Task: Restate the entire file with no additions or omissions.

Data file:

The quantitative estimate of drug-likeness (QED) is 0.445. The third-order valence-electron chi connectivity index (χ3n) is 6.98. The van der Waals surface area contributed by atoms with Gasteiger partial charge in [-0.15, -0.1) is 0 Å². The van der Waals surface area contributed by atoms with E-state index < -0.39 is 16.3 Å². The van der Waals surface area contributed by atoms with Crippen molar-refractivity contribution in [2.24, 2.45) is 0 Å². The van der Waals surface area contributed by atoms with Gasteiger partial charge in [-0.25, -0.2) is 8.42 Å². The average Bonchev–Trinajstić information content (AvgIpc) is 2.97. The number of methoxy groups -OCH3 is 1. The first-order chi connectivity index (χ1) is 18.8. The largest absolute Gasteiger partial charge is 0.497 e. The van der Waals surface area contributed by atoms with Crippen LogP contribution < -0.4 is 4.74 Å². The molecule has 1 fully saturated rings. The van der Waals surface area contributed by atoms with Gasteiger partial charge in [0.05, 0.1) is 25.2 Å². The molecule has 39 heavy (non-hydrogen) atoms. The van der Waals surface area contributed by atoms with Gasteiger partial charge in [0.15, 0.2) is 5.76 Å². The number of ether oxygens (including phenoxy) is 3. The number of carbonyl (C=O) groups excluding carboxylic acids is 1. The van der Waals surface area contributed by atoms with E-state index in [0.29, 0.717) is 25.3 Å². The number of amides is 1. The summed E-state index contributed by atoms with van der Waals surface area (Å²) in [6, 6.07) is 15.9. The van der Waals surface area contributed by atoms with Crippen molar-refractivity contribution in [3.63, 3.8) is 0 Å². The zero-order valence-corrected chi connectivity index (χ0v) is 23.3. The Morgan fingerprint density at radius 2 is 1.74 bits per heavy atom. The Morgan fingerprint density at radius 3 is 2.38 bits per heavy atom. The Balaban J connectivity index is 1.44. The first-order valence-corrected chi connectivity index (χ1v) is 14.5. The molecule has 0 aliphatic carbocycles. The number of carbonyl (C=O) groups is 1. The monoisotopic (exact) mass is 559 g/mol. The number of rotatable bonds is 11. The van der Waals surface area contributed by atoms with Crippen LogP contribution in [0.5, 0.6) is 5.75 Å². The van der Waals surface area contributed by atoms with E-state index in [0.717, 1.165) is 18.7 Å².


The quantitative estimate of drug-likeness (QED) is 0.445. The third-order valence-electron chi connectivity index (χ3n) is 6.98. The van der Waals surface area contributed by atoms with Gasteiger partial charge in [-0.15, -0.1) is 0 Å². The van der Waals surface area contributed by atoms with E-state index < -0.39 is 16.3 Å². The van der Waals surface area contributed by atoms with Crippen molar-refractivity contribution in [2.24, 2.45) is 0 Å². The van der Waals surface area contributed by atoms with Gasteiger partial charge in [-0.25, -0.2) is 8.42 Å². The average Bonchev–Trinajstić information content (AvgIpc) is 2.97. The number of methoxy groups -OCH3 is 1. The first-order chi connectivity index (χ1) is 18.8. The largest absolute Gasteiger partial charge is 0.497 e. The van der Waals surface area contributed by atoms with Crippen LogP contribution < -0.4 is 4.74 Å². The molecule has 1 fully saturated rings. The van der Waals surface area contributed by atoms with Gasteiger partial charge in [0.05, 0.1) is 25.2 Å². The molecule has 39 heavy (non-hydrogen) atoms. The van der Waals surface area contributed by atoms with Gasteiger partial charge in [0.15, 0.2) is 5.76 Å². The number of ether oxygens (including phenoxy) is 3. The number of carbonyl (C=O) groups excluding carboxylic acids is 1. The van der Waals surface area contributed by atoms with E-state index in [0.29, 0.717) is 25.3 Å². The number of amides is 1. The summed E-state index contributed by atoms with van der Waals surface area (Å²) in [6, 6.07) is 15.9. The van der Waals surface area contributed by atoms with Crippen molar-refractivity contribution in [3.63, 3.8) is 0 Å². The zero-order valence-corrected chi connectivity index (χ0v) is 23.3. The Morgan fingerprint density at radius 2 is 1.74 bits per heavy atom. The Morgan fingerprint density at radius 3 is 2.38 bits per heavy atom. The Balaban J connectivity index is 1.44. The first-order valence-corrected chi connectivity index (χ1v) is 14.5. The molecule has 0 aliphatic carbocycles. The number of carbonyl (C=O) groups is 1. The monoisotopic (exact) mass is 559 g/mol. The number of rotatable bonds is 11. The van der Waals surface area contributed by atoms with Crippen LogP contribution in [0.5, 0.6) is 5.75 Å². The van der Waals surface area contributed by atoms with E-state index in [0.717, 1.165) is 18.7 Å².